The album’s success significantlytransforms both Willie’s and Héctor’s lives. Héctor received instant recognition, steady work and enough money to provide him with a comfortable life style. According to Lavoe, it happened so fast he didn’t know how to cope with the sudden success.
With newly found success, Héctor, like many successful artists of his time such as Judy Garland, La Lupe, and Billie Holliday, became severly addicted to narcotic and prescription drugs. His addiction resulted in him showing up late for gigs, and eventually did not even show up to some appointments at all. Although Willie fired him, he tried to help Lavoe seek assistance to try to quit his habit.
In 1973, Willie Colón departed the band. Lavoe was giving the option of keeping the band together by becoming leader of his own band, which he did. Lavoe formed his own band and traveled around the world with them as well as with the Fania All-Stars. During his travels, Héctor went to Honolulu, Hawaii and ran into a young man who went by the name of Shakti. Shatki eventually became his benefactor providing him with spiritual and metaphysical wellbeing. Lavoe later found out that he befriended a very powerful yogi in disguise who was trying to open Lavoe’s spiritual vision. Héctor established himself as a successful singer within a relatively short time and was recognized as a legend in his own time. With a new found spirituality, Hector eventually reconciled with his father when he finally visited his father who received him with open arms.
Despite his success, Héctor’s life was plagued by tragic events, emotional turmoil and pain.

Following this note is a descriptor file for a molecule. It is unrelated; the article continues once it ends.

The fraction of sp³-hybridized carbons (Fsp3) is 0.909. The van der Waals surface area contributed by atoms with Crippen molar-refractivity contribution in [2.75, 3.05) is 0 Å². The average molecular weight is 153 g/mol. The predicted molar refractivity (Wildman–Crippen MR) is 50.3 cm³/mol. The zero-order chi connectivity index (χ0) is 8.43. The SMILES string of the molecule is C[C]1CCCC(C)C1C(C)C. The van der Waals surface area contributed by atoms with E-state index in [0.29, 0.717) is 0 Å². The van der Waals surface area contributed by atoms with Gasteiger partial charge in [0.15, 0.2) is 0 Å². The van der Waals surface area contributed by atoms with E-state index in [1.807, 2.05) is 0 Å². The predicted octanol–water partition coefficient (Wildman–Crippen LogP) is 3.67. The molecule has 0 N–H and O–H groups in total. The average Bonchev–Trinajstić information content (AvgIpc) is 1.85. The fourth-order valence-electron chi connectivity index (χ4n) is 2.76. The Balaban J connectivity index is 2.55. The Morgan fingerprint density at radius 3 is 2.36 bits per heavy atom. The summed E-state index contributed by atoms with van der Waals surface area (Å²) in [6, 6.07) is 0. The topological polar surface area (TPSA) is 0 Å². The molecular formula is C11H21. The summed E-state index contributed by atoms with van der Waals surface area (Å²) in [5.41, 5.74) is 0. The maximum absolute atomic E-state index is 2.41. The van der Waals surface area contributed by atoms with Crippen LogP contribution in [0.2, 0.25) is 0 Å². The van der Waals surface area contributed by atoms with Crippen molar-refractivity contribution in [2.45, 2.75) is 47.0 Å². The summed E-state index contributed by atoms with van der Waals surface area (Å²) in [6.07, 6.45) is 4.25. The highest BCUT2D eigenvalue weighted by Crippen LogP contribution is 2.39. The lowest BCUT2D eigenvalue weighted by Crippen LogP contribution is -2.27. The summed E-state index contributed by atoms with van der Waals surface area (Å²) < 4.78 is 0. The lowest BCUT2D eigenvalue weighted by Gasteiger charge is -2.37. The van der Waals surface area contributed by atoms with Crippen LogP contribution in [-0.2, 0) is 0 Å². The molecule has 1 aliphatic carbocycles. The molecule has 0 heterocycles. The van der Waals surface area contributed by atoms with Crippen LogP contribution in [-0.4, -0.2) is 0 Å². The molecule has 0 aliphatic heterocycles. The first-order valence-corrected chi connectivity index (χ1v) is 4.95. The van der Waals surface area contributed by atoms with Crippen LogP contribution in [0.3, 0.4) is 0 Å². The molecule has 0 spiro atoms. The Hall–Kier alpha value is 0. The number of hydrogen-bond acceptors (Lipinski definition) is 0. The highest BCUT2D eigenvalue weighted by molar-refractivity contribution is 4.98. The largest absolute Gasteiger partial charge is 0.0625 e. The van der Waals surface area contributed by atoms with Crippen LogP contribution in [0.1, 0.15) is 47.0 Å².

Héctor died in poverty on June 29, 1993 in New York City. The cause of death was AIDS. He was first buried in a bruial plot in Saint Raymond’s Cemetery in the Bronx (which ironically is the burial place of both La Lupe and Billie Holiday; until 2002 Lavoe’s grave was within walking distance from La Lupe’s), however in June 2002 the bodies of both Lavoe and his son (who died in 1992) were exhumed per his family’s request. They were later reinterred in his native Ponce, along with his wife Nilda who passed away a few weeks prior to the burial.
Lavoe’s spirit and legacy still lives on. He is one of the few Latin artists to have his life filmed into two biopics. Both films, which will be released in 2006 are produced by two of the most prominent celebrities in the musical genre. El Cantante will star salsa superstar Marc Anthony as Lavoe, and film icon (and also’s Anthony’s wife in real life), Jennifer Lopez as Hector’s wife, Nilda (also known as “Puchi” by close friends).
Meanwhile, singer La India is producing her own biopic of Lavoe’s wife with actor Raul Carbonell in the lead role. The Singer (which is a literal English translation of the first biopic) will be released in 2006 as well.
Besides these films, an off-Broadway production of his life title Quien Mato a Hector Lavoe? (“Who Killed Hector Lavoe?) was a huge success in the late 1990s. IT starred singer Domingo Quiñones in the lead role.
Edited by kid_eyeball on 31 Jul 2006, 01:31